Samskrita Ranga’s Abhijnana Sakuntalam
"Vaidarbhi kavita svayam vrtavati Sreekalidasam varam" (The maiden of elegant poetry chose Kalidasa for her bridegroom.) Innumerable are the paeans that have been sung to the glory of Kalidasa’s creativity, which, while being awe-inspiringly beautiful, also reveals the foibles of the human mind. His Abhijnana Sakuntalam is the most feted of Indian dramatic compositions, inspiring several translations and hugely popular with the cognoscenti of world literature. Interestingly, the ring, which is the all-important souvenir (Abhijnanam), is but a figment of the poet’s fecund fancy. It is totally absent in the original story which traces back to the Padma Purana and the Mahabharata.
The Samskrita Ranga, founded by the illustrious Sanskrit scholar Dr. V. Raghavan to promulgate Sanskrit theatre, staged Abhijnana Sakuntalam on the occasion of its 57th anniversary at the Dakshinamurti Auditorium in Chennai. The play was produced and directed by dancer, critic and scholar, Nandini Ramani, daughter of Dr. V. Raghavan and secretary of the organisation.
To stage a full-fledged play in a language not many are conversant with, while other popular forms of entertainment face a dwindling audience, is indeed a Promethean effort. That it was rewarded by a large turnout, is a pointer to not only the goodwill enjoyed by the founding family, but also the love for Sanskrit theatre among art-lovers.
Boasting of excellent production values, the play proved a delight to the eyes, ears and heart. The original seven-act play was condensed into five visual scenes, each retaining the salient features, sentiments, witticisms and observations that the playwright envisaged. Nandini’s succinct English synopsis before each scene and apt gesticulations by the artists made understanding easier for the uninitiated.
After the traditional introductory scene involving the sootradhara, the play opened to a beautifully-lit penance-grove of Sage Kanva, setting the stage for Sakuntala’s (Sushama Ranganathan) conversation with her sakhis, the entry of King Dushyanta (Subramanian) and the development of mutual love between him and Sakuntala. Smitten by her, the king seizes the opportunity of protecting the sacrifical rites when requested by the ascetics. He sends away his retinue and stays back in the vicinity of the grove. The pair is eventually reported as having united in wedlock by way of the Gandharva tradition. Dushyanta then leaves for his kingdom, leaving Sakuntala with his thoughts and royal insignia.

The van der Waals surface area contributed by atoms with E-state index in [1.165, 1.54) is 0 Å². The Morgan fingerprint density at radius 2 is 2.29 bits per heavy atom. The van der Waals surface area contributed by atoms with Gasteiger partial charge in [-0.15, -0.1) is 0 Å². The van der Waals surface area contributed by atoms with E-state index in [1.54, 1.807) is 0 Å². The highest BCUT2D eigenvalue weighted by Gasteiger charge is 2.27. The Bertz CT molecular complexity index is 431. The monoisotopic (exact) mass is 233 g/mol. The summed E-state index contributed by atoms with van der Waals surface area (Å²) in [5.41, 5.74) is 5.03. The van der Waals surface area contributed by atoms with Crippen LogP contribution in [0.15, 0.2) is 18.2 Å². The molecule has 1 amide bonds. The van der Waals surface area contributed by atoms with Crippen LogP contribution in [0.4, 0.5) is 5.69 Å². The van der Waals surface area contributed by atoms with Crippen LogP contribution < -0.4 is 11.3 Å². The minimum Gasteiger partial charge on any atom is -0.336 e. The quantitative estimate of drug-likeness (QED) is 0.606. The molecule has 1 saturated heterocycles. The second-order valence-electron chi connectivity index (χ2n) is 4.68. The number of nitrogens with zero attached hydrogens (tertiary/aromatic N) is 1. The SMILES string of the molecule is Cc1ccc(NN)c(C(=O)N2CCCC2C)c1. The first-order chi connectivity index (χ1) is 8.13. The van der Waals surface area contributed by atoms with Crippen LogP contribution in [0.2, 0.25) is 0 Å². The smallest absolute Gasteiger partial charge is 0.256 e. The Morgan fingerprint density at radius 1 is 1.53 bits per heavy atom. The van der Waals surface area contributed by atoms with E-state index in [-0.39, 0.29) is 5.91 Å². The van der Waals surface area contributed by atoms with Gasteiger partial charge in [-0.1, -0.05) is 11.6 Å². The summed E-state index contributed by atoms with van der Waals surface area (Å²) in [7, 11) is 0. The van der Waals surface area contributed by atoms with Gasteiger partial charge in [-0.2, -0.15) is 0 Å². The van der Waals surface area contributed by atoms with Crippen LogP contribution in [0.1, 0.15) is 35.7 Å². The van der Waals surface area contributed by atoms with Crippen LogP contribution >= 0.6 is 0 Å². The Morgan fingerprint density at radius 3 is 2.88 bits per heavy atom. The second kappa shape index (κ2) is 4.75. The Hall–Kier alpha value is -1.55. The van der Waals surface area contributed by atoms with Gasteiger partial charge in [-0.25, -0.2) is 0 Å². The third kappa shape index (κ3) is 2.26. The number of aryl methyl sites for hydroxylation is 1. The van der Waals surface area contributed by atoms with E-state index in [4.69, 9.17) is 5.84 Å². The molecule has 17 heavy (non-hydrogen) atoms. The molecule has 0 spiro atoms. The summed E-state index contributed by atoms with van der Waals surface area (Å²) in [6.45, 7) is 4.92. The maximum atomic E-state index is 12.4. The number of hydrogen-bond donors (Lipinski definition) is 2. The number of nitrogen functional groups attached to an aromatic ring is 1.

Sakuntala, immersed in her thoughts, fails to pay obeisance to the visiting sage, Durvasa, incurring his wrath and curse that she shall be forgotten by the very person whom she was thinking of. This scene is not directly portrayed but is gleaned from the conversation of Sakuntala’s companions (Manasa and Meera Krishnamurthy), one of whom convinces Durvasa to amend his curse, whereby Sakuntala’s beloved would remember her upon production of a souvenir.
With passage of time, Sakuntala is given a fond farewell by the inmates of the hermitage – both animate and inanimate. Sage Kanva (Ramchandrashekhar) sends with her two of his disciples, Sarngarava (Prakash Kaushik) and Saradvata (Devnath), as well as Gautami (Shyamala Srivatsan), the matron of the hermitage.
The action shifts to the royal palace. Due to the operation of the curse, king Dushyanta fails to recollect Sakuntala and labels her an opportunistic woman, when she is unable to prove her identity (the insignia is later reported to have been lost to a fish in the course of the journey). The indignant Sarngarava remarks upon the caprices of royalty. Mutual recriminations follow, but Sakuntala is left in repudiation. In a miraculous happening, she is carried-away to safety by a celestial nymph as conveyed to the king by the Devaguru (Santosh).
Years later, Dushyanta returns to earth after aiding Indra successfully in battle. He is remorseful, having been delivered from the curse by seeing the ring. Wanting to pay his respects to Sage Maricha (Prakash Kaushik), he stops at his hermitage and spots a young boy, Sarvadamana (Baby Bhargavi) playing with a lion-cub. The boy resembles Dushyanta and bears all the marks of an emperor. Dushyanta’s curiosity is aroused when he experiences overwhelming feelings of affection. The boy is protected by a talisman, which would turn into a snake except when touched by the boy himself or either of his parents. Unaware of this, Dushyanta touches it and it remains unchanged, to the sheer astonishment of the ascetic-attendant (Saikripa). The truth is eventually bared and the couple reunite. Sarvadamana is prophesied by sage Maricha to be a great emperor who shall bear the burden of the entire Earth, thereby earning him the epithet, Bharata. The play concludes with the customary phrase of auspiciousness – the Bharatavakyam and the Samskrita Ranga’s mangalam.
Sushama Ranganathan made for a comely Sakuntala, both as a coy maiden in the initial parts of the play, as well as the strong, single mother in the denouement. Prakash Kaushik as the quick-tempered Sarngarava was highly effective. Baby Bhargavi as Sarvadamana was cherubic, especially while playing with the lion-cub, ostensibly counting its teeth.
Sumitra Vasudev (vocal rendition of Sanskrit verses), K.R. Venkatasubramanian (rhythm-pad)) and J.B. Sruthi Sagar (flute) provided splendid support. Costuming was aesthetic, with some of the raiment dating back to the 1960s. One only wished the actors spoke a little louder in the commencing portions of the play. For aficionados of Sanskrit and the lay rasika alike, it was a fulfilling evening.
(Naveena is is an arts-writer, translator, singer, quizzer and compere, proficient in several languages including Sanskrit.)